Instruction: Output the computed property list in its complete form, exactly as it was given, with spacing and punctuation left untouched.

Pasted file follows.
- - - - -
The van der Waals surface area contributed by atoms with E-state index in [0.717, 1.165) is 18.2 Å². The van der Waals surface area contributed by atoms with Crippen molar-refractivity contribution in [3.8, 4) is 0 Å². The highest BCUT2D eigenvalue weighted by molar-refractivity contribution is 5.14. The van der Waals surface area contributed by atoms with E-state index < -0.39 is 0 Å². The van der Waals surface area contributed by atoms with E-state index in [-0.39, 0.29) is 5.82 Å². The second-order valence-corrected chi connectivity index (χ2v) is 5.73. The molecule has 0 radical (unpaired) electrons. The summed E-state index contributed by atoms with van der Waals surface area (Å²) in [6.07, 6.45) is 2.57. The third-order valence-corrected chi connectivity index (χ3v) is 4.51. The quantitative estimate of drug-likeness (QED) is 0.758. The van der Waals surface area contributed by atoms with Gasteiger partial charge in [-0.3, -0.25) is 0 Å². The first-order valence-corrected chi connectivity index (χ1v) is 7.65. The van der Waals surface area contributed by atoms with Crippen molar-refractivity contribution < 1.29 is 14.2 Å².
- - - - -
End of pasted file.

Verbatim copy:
The van der Waals surface area contributed by atoms with E-state index in [0.717, 1.165) is 18.2 Å². The van der Waals surface area contributed by atoms with Crippen molar-refractivity contribution in [3.8, 4) is 0 Å². The highest BCUT2D eigenvalue weighted by molar-refractivity contribution is 5.14. The van der Waals surface area contributed by atoms with E-state index < -0.39 is 0 Å². The van der Waals surface area contributed by atoms with E-state index in [-0.39, 0.29) is 5.82 Å². The second-order valence-corrected chi connectivity index (χ2v) is 5.73. The molecule has 0 radical (unpaired) electrons. The summed E-state index contributed by atoms with van der Waals surface area (Å²) in [6.07, 6.45) is 2.57. The third-order valence-corrected chi connectivity index (χ3v) is 4.51. The quantitative estimate of drug-likeness (QED) is 0.758. The van der Waals surface area contributed by atoms with Gasteiger partial charge in [-0.3, -0.25) is 0 Å². The first-order valence-corrected chi connectivity index (χ1v) is 7.65. The van der Waals surface area contributed by atoms with Crippen molar-refractivity contribution < 1.29 is 14.2 Å².